“We have no means to compromise, it’s just a process in the development of a new product,” she added.
Soon after, Tesla asked the news outlet to withdraw the comments after it caused a media outcry. Over the next two days, Tesla continues to post a series of contrite apologies that have so far failed to appease customers and media outlets. By the third day since the video was uploaded, Tesla said it was “working with regulators for investigation,” the ET report notes.
According to several news reports, Tesla’s Chinese customers have registered numerous complaints regarding sudden acceleration and problems with braking. A study last year found that far more number of Tesla vehicles faced problems than the industry average. Earlier this year, even Musk admitted Tesla has quality issues.
20 April 2021
Texas police would be serving search warrants to Tesla to obtain data related to the Houston crash, Reuters reported. The NHTSA and the National Transportation Safety Board (NTSB) are both investigating the crash, the report said.
A day prior, Musk’s tweets dismissed notions that the crash was caused by faults in the car’s Autopilot feature. But Musk did not detail which data has been recovered. According to the Reuters report, Musk’s tweet was the first unofficial acknowledgment that Tesla had recovered data relevant to the crash.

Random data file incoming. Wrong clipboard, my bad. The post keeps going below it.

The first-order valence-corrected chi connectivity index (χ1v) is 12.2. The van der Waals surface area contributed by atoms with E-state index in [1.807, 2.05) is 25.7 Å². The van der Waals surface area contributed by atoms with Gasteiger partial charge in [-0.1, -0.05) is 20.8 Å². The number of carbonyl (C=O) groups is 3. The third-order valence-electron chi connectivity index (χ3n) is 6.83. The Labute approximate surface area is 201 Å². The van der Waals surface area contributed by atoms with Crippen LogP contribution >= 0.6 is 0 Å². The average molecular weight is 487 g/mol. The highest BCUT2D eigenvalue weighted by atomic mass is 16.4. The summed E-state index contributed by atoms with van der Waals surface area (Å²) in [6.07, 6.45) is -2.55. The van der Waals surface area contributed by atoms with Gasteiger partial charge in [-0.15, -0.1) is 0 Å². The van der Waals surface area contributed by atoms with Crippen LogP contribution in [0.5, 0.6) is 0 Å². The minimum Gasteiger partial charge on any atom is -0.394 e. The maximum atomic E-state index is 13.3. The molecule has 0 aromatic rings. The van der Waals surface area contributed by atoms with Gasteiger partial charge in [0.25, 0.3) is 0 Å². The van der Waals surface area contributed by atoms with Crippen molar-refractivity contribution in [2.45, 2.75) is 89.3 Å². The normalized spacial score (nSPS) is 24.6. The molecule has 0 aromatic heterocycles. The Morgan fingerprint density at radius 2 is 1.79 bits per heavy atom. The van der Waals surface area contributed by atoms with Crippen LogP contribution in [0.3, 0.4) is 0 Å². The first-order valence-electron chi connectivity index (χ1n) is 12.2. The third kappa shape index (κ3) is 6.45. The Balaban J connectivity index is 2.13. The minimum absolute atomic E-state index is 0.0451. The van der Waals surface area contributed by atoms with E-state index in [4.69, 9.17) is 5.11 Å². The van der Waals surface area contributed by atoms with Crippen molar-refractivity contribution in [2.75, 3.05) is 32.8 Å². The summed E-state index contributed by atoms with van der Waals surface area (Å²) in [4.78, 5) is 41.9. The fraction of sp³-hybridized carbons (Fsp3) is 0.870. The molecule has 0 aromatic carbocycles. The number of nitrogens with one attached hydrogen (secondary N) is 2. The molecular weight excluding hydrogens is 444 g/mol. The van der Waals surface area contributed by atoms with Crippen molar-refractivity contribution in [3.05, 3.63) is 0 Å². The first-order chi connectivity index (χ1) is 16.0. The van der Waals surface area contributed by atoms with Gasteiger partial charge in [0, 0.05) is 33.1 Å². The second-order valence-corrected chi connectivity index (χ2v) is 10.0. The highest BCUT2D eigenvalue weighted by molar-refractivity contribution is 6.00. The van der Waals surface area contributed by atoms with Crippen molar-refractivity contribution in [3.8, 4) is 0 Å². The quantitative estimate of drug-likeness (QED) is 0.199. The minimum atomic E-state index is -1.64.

Musk’s claim that Autopilot could not have been enabled on a road without road markers for autonomous vehicles (AVs) was also challenged. A user posted a video showing a Tesla car running on Autopilot in a road without these lane lines.
The Verge later reported that Tesla executives had also contradicted preliminary findings of authorities, claiming that someone was in the driver’s seat at the time of the crash.
22 April 2021
Tesla’s website clearly states that the Autopilot feature requires active driver supervision and does not make the vehicle autonomous. But many have been spotted in Tesla cars with no one at the wheel.
Consumer Reports’ senior Director of auto testing, who conducted the experiment, noted in the report that, “It was a bit frightening when we realized how easy it was to defeat the safeguards, which we proved were clearly insufficient.”
5 May 2021
The NTSB released its preliminary report for the Houston crash. The report stated that the car was on Autopilot during the crash, in contradiction to Musk’s claims. Autopilot requires Traffic Aware Cruise Control and Autosteer systems to be engaged. According to NTSB tests, Autosteer is not available at the location of the accident although Traffic Aware Cruise Control could be engaged.